Some of you might remember Felix Dias Bandaranaike, the strong man in Prime Minister Sirima Bandaranaike governments. He was not afraid of taking on the formidable front liners of the Left parties, particularly after they had pulled out of her administration in the second half of the seventies. On one occasion Felix mischievously (and I [...]


Curious plea in support of authoritarianism


Some of you might remember Felix Dias Bandaranaike, the strong man in Prime Minister Sirima Bandaranaike governments. He was not afraid of taking on the formidable front liners of the Left parties, particularly after they had pulled out of her administration in the second half of the seventies.

On one occasion Felix mischievously (and I suspect with the intent of being deliberately provocative) said that a “little bit of totalitarianism” would not be a bad thing.

Strongman Kim Il-Sung’s North Korea was an economic disaster

The media, despite threats of government crackdowns hanging over their heads were not cowed and did not spare Felix who seemed to enjoy the encounter in inimitable style.

Reading an article in the sister paper, the Daily Mirror last Monday which seemed a plea for extended one-man rule, I was reminded of FDB’s remark which, in retrospect, appears much more reasonable than the spurious arguments and examples cited in support of all-powerful leaders irrespective of whether they had overstayed their welcome or usefulness.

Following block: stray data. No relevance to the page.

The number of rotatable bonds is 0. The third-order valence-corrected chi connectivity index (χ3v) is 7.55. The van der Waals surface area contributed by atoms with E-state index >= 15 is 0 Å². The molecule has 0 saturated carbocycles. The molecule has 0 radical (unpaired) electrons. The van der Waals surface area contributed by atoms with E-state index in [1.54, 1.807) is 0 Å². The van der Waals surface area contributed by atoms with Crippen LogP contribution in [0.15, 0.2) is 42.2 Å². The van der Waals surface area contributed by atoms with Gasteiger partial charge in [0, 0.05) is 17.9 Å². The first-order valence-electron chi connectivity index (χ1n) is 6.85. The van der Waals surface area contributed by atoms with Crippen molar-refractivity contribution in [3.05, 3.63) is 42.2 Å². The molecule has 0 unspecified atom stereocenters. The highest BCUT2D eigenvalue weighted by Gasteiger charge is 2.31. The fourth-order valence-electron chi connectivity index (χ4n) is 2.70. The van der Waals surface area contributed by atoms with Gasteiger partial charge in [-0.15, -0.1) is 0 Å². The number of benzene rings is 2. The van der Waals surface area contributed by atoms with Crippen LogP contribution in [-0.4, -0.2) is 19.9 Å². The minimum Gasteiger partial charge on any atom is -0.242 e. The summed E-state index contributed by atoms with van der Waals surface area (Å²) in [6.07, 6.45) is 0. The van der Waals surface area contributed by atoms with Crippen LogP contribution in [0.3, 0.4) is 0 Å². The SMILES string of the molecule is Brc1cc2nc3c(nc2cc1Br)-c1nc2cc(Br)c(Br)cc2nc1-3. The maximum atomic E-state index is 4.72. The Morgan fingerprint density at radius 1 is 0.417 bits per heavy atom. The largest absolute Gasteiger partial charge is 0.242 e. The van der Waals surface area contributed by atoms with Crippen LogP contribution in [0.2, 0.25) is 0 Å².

The gravamen of the case appears to be that national leaders must not only be given enough power and room to achieve economic development but they should occupy those exalted positions over an extended period without being hamstrung by democratic or other political/civil impediments. The phrase used was “leg space”, a euphemism for authoritarian rule.

The choice of examples to buttress this fatuous argument is proof enough that thewriter had jettisoned all the important features of democratic governance in support of his case for untrammeled power for one-man rule.

I am told that the same or a similar argument was presented at a subsequent TV discussion. If this was not the same person who wrote to the newspaper, then the contagion of justifying authoritarianism seems to be spreading.

The argument, such as it is, adduced by the writer — if not the talking head on TV — gravitated towards a rather curious logic. Simply put it meant that economic development required a powerful leader with staying power, implying that without this, development would falter or not happen at all. Implied is the observation that the parliamentary system is an obstacle to development.

The writer, comparing the pre and post executive presidency Sri Lanka, strains to argue that the spurt in post-1978 economic development is due to the form of government.

This simplistic argument ignores the external environment and that the UNP government initiated a significant change in economic policy that latched on to global economic trends.

Economic liberalisation was already announced in the UNP election manifesto and the reforms began before the new constitution that created an executive presidency was enacted.

The writer also ignores the fact that the Sri Lankan economy today, despite allthe statistics trotted out, is credit-driven and we are paying heavily to service the debts as we continue to survive on borrowed time and money.